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Hi Olem! I agree, you're getting better and better on this song, and it's a tuff one! Congratulations.

The tone and the rasp is great, I especially liked the highest part of the last verse "we were ment to fight another day!". Beautiful:)

It sounds a bit odd in the chorus though. When you sing over harmonised backing vocals you have to be especially carefull when it comes to pitch and rhythm. What you can get away with when there's only one vocal line will stand out when the vocals are layered. So if te backing vocals are already there and suposingly are on pitch, then there are few things you can do to make it sound killer.

Firstly, watch out for the attack, ie the onset of each note (in this particular chorus you have only two attacks, the rest you sing legato). I can hear that you start to sing these notes a little off pitch and then do a quick slide up to match the pitch you are looking for with a "w" sound, and then release it to a vowel. Sing it immediately on the vowel and on the right pitch thinking "top down", or as if you wanted to hammer a nail to a wall. Make it a glottal attack, which shall also add power to the phrase.

Secondly, watch out for the last but one note in each chorus, you sing it about a semi-tone flat.

Sustain the last note - the moment you end a note may be just as important as the moment you start singing it. That's especially important in epic heavy metal like Maiden where there's a lot of layered vocals:) Everything has to be spot on, otherwise will come out sounding wierd.

When you sustain the last note, add some vibrato and match it's rate to the tempo of the song (which is also the vibrato rate of the backing vocals).

Hope this helps.

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Olem, I wouldn't trust a program to tell you if you're on pitch or not. It can only tell you so much. DJDeath also has great pitch and he's telling you that you're a bit off pitch, so it's your choice - you can go with the program or an actual living audience that's checking out your vocals :) . You're not GREATLY off pitch, so that's good news. But like I said, the tone you've got going is very cool and it's quite tough to pull off a raspy sound on such high pitches. Very cool!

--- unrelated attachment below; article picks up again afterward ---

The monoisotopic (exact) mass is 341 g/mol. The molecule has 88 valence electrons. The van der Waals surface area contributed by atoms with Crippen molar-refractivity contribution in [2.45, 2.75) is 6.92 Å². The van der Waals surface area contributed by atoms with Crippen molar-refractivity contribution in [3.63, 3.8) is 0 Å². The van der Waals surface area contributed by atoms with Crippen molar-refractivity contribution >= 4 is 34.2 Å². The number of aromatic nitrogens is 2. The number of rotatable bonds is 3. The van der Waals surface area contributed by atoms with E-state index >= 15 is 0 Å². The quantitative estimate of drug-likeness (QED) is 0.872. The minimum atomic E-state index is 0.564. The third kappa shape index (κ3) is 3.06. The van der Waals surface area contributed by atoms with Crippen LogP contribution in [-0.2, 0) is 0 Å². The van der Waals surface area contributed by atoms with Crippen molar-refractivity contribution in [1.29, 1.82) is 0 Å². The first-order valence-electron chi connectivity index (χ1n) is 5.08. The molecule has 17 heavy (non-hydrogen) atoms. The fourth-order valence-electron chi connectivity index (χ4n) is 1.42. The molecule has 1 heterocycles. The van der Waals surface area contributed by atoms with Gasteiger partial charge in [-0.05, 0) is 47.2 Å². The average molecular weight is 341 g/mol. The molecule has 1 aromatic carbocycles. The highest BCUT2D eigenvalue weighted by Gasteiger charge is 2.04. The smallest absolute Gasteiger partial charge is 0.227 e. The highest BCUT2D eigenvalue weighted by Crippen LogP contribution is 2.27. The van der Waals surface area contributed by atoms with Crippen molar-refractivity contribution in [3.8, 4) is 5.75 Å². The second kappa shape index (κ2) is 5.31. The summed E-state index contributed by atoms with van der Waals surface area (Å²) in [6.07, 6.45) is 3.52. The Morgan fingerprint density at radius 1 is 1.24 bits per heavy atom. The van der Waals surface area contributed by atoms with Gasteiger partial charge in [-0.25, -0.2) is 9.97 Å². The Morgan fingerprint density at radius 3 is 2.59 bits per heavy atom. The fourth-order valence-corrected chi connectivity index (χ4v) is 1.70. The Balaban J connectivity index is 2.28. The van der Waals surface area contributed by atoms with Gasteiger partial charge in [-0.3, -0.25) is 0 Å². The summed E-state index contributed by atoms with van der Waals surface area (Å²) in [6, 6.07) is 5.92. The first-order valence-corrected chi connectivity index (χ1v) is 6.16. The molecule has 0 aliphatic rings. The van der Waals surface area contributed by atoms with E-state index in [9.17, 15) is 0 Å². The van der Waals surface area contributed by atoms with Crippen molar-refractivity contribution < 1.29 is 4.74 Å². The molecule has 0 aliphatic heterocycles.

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Hi Olem! I agree, you're getting better and better on this song, and it's a tuff one! Congratulations.

The tone and the rasp is great, I especially liked the highest part of the last verse "we were ment to fight another day!". Beautiful:)

It sounds a bit odd in the chorus though. When you sing over harmonised backing vocals you have to be especially carefull when it comes to pitch and rhythm. What you can get away with when there's only one vocal line will stand out when the vocals are layered. So if te backing vocals are already there and suposingly are on pitch, then there are few things you can do to make it sound killer.

Firstly, watch out for the attack, ie the onset of each note (in this particular chorus you have only two attacks, the rest you sing legato). I can hear that you start to sing these notes a little off pitch and then do a quick slide up to match the pitch you are looking for with a "w" sound, and then release it to a vowel. Sing it immediately on the vowel and on the right pitch thinking "top down", or as if you wanted to hammer a nail to a wall. Make it a glottal attack, which shall also add power to the phrase.

Secondly, watch out for the last but one note in each chorus, you sing it about a semi-tone flat.

Sustain the last note - the moment you end a note may be just as important as the moment you start singing it. That's especially important in epic heavy metal like Maiden where there's a lot of layered vocals:) Everything has to be spot on, otherwise will come out sounding wierd.

When you sustain the last note, add some vibrato and match it's rate to the tempo of the song (which is also the vibrato rate of the backing vocals).

Hope this helps.

Yes, the chorus sounds a little strange, partly due to a backing vocal that is not my own but also because of my own deficits and you described them pretty weil DjDeth. Thanx for your tips about the chorus DjDeth and Ron. God bless you.

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Olem, I wouldn't trust a program to tell you if you're on pitch or not. It can only tell you so much. DJDeath also has great pitch and he's telling you that you're a bit off pitch, so it's your choice - you can go with the program or an actual living audience that's checking out your vocals :) . You're not GREATLY off pitch, so that's good news. But like I said, the tone you've got going is very cool and it's quite tough to pull off a raspy sound on such high pitches. Very cool!

Well, the program is trustworthy, but it also says that sometimes, like DjDeth said, the attack and the pitch is a little off, so you are also right, i am a little off pitch, but i compared my vocals with Bruces in this program and it showed quite similair graphic so that should mean that i am mostly on pitch.